• Sports drinks like Gatorade are preferred to water because research shows a young athlete will drink 90% more and stay better hydrated.
    • Fluids with salt (sodium chloride), such as sports drinks, are also beneficial because they increase thirst and maintain voluntary ftuid intake and help replace sodium lost through sweat.
    • Keeping beverages cool at temperatures of 50 to 59 degrees is recommended.

 

Fluids to Avoid During Practice or Games

  • During active occasions, carbonated beverages, such as soft drinks, can reduce voluntary drinking due to stomach fullness and throat burn when gulping.
  • Caffeinated beverages have a mild diuretic effect and therefore could promote dehydration by increasing urine production during active occasions.
  • Energy drinks should be avoided because many contain caffeine and have a high carbohydrate concentration, which slows fluid absorption.
  • • Fruit juices can slow fluid absorption and cause upset stomach during activity.

 

RECOMMENDATIONS FOR SOCCER SAFETY IN THE HEAT

 

Acclimation is the Key

Help young players adjust to high temperatures and humidity by taking steps to acclimate them to the heat. Young athletes should have around 8 to 10 short exposures to the hotter conditions (at 45 to 60 minutes each) to acclimate sufficiently.

 

Avoid Unusually Hot Temperatures

If confronted with extreme temperature and humidity conditions, it's important to hold practices and games at cooler times in the day such as morning or dusk.

 

Make Fluids Part of the Game Plan

Before, during and after practice and games, be sure young athletes consume adequate amounts of fluid. Research shows a 6% carbohydrate sports drink, like Gatorade, can be absorbed as rapidly as water and can provide energy to help delay fatigue and improve performance.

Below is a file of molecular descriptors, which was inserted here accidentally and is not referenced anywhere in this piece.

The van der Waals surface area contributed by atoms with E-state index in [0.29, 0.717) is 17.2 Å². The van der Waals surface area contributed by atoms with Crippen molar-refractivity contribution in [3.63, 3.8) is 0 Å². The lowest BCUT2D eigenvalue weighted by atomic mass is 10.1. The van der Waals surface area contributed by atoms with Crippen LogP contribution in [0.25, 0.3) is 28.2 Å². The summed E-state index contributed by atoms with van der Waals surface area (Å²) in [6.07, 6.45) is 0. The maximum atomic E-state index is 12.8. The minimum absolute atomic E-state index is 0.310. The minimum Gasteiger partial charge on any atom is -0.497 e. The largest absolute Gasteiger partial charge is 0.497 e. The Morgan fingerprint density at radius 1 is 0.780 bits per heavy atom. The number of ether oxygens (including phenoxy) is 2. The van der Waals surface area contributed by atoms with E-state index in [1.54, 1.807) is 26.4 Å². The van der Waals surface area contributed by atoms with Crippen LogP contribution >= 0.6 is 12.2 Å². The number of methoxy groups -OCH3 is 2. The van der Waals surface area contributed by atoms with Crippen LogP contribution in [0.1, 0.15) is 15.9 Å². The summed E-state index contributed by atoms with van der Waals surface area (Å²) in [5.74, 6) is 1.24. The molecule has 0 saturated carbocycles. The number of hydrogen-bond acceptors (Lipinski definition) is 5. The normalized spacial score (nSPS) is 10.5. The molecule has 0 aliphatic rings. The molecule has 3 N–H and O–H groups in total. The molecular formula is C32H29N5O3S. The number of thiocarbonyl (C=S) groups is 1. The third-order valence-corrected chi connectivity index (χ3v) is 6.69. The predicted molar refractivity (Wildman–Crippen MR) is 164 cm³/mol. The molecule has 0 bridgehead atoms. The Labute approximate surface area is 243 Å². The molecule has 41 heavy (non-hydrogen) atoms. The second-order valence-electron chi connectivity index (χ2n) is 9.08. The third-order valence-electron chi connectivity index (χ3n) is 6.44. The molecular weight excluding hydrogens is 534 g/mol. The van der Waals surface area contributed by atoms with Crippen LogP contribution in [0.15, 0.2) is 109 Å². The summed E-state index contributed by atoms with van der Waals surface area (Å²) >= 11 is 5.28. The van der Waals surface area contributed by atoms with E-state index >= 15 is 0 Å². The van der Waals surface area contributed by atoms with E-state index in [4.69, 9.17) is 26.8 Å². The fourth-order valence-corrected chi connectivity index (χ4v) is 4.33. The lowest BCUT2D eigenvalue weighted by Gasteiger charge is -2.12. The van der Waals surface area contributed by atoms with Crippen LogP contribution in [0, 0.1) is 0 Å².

Clothes Should be Cool

Children should wear clothing that is light-colored, lightweight and loose-fitting to keep cool.

 

Use the Shade

Parents and coaches should encourage young players to take breaks in shaded areas whenever possible especially during tournaments, multi-game and multi-practice days.

 

Know the Warning Signs of Dehydration

Dehydration during activity is a common problem and can place young athletes at risk for serious heat-related illness, such as heat exhaustion and heat stroke. That's why it's important to know the warning signs:

  • Noticeable Thirst • Headache
  • Decreased performance • Muscle cramping
  • Fatigue • Dark yellow urine (or no desire to urinate)
  • Weakness • Lightheaded feeling or dizziness
  • Nausea • Difficulty paying attention

 

If a young player becomes disoriented or unconscious, seek medical attention immediately.

 

Be Prepared for an Emergency

 

Always have a phone available and be familiar with emergency numbers. Keep ice and iced towels on hand in case of heat-related emergencies.


by posted 04/12/2016
Concussion Awareness -

Please review the player/parent concussion awareness form here.


by posted 01/31/2016